ESCANABA - While all boaters should take precautions before heading out onto Lake Michigan, the Delta County Sheriff's Department's Marine Patrol has some special tips for boaters to ensure their safety in an on the water emergency.
Having enough life jackets onboard a vessel is an important part of being a safe and responsible boater, but having the right life jackets for each passenger is just as important.
"Most boats have all that stuff, but you have people out in boats who go out with small kids and don't think about the fact that the adult jackets don't fit the small kids," said Delta County Sheriff's Deputy Jon Smith. "They should be appropriately sized for the person they're intended for."
Ilsa Matthes | Daily Press
Delta County Sheriff’s Department Deputy Jon Smith prepares the department’s marine patrol boat. From the dock, two deputies can prep the boat and leave for an emergency in 45 seconds.
Ilsa Matthes | Daily Press
Delta County Sheriff’s Department Deputy Mike Groleau views data on the marine patrol boat’s chart plotter. The device allows deputies to view the boat’s position compared to land masses and other boats using GPS and radar.
Boaters also need to have a way to call for assistance if they become stranded, lost, or have another emergency on the water. While a marine radio will allow boaters to call for help, a cell phone may be the best bet for a speedy rescue.
"In most of the bays you can have cell service," said Delta County Sheriff's Deputy Mike Groleau. "When you dial 911 it gives us your coordinates immediately... If it's 20 minutes before we get to you we can calculate where you're at by your last position and the way the winds and waves are pushing you. Then we can find you."
Boaters who opt to use a marine radio should be well versed in their usage. Unlike a CB radio, these special radio devices have call, talk, and distress channels that are used under different circumstances. However, marine radios do not provide rescuers with location information and may lead to increased wait times.
"We probably get 70 percent of our calls from 911. The rest of them come through the marine channels from like the Coast Guard, but what people have got to realize is there's a pretty big delay because the Coast Guard is on Washington Island," said Groleau. "They've got about 45 minutes to an hour before they get up in this neck of the woods. We're stationed right in town. We can be on the water in five or 10 minutes."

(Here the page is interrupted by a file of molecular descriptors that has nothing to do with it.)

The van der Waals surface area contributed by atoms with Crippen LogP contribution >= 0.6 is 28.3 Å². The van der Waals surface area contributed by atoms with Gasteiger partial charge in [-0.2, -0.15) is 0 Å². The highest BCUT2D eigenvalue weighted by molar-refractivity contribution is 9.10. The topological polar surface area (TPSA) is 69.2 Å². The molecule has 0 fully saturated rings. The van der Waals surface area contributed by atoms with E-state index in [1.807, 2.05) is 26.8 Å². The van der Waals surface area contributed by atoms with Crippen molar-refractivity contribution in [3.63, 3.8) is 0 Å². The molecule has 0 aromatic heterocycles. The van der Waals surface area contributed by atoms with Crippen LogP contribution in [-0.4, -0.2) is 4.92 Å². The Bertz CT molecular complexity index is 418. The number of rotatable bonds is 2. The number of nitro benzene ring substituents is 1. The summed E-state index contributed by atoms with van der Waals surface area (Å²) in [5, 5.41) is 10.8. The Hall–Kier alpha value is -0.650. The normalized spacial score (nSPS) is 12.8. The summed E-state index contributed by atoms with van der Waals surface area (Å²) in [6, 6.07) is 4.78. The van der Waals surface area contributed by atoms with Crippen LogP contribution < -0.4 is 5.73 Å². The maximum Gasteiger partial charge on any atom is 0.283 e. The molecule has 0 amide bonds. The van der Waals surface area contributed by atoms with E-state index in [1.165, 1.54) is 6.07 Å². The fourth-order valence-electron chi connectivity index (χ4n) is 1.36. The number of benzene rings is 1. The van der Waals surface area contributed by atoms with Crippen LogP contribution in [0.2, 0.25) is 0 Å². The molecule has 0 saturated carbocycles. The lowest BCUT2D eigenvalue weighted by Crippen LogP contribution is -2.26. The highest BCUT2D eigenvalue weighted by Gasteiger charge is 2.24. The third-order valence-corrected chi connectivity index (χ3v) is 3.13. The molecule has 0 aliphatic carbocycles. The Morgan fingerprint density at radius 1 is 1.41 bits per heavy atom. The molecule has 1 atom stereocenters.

To reach boaters, the sheriff's department uses a special marine patrol boat, which can be readied from the dock by deputies in roughly 45 seconds. If the boat is on a trailer when a call for assistance comes in the boat can be in the water and ready in two to three minutes.
The boat is equipped with a chart plotter, a digital marine map with GPS and radar functions. Using the chart plotter deputies can see the location of their boat in relation to land masses and other ships on the water within a range of 48 miles.
The other major piece of equipment on the boat is a side scan sonar, which takes images of the bottom of the lake as the boat is moving.
"What it looks like is if you drained the lake and took a photograph with an airplane," said Groleau.
The deputies have discovered everything from shipwrecks to fish cribs and dense pockets of zebra muscles with the side sonar scanner, but the real value of the device is it's ability to find wreckage or victims on the lake's bottom quickly.
"Divers cover a real small, concentrated area. The boat can cover a vast area, eliminate potential targets, and then we can concentrate and know where to put the divers at," said Groleau.
Luckily, drownings are a fairly rare occurrence. The vast majority of calls, roughly 70 percent, are for boats that are stranded and need to be towed to shore with the boat's 300 foot tow line.
"We can go ahead and hook a line to them and bring them back into the harbor," said Groleau.
The types of emergency services provided by marine patrol are varied. In the past deputies have even helped move victims of medical emergencies on the water to shore where they can be moved by ambulance and treated by medical personnel.
"If anybody has an emergency on the water call 911. We'll do it; we'll come. We're funded by a marine safety grant for marine patrol and all that money comes from boat registrations. So if they're registering their boat, they're paying for that service so they might as well call," said Groleau.
Smith echoed the sentiment.
"So many people are hesitant to call because they don't feel like it's a true emergency yet, and we try to encourage people that before it gets to that stage to call," he said.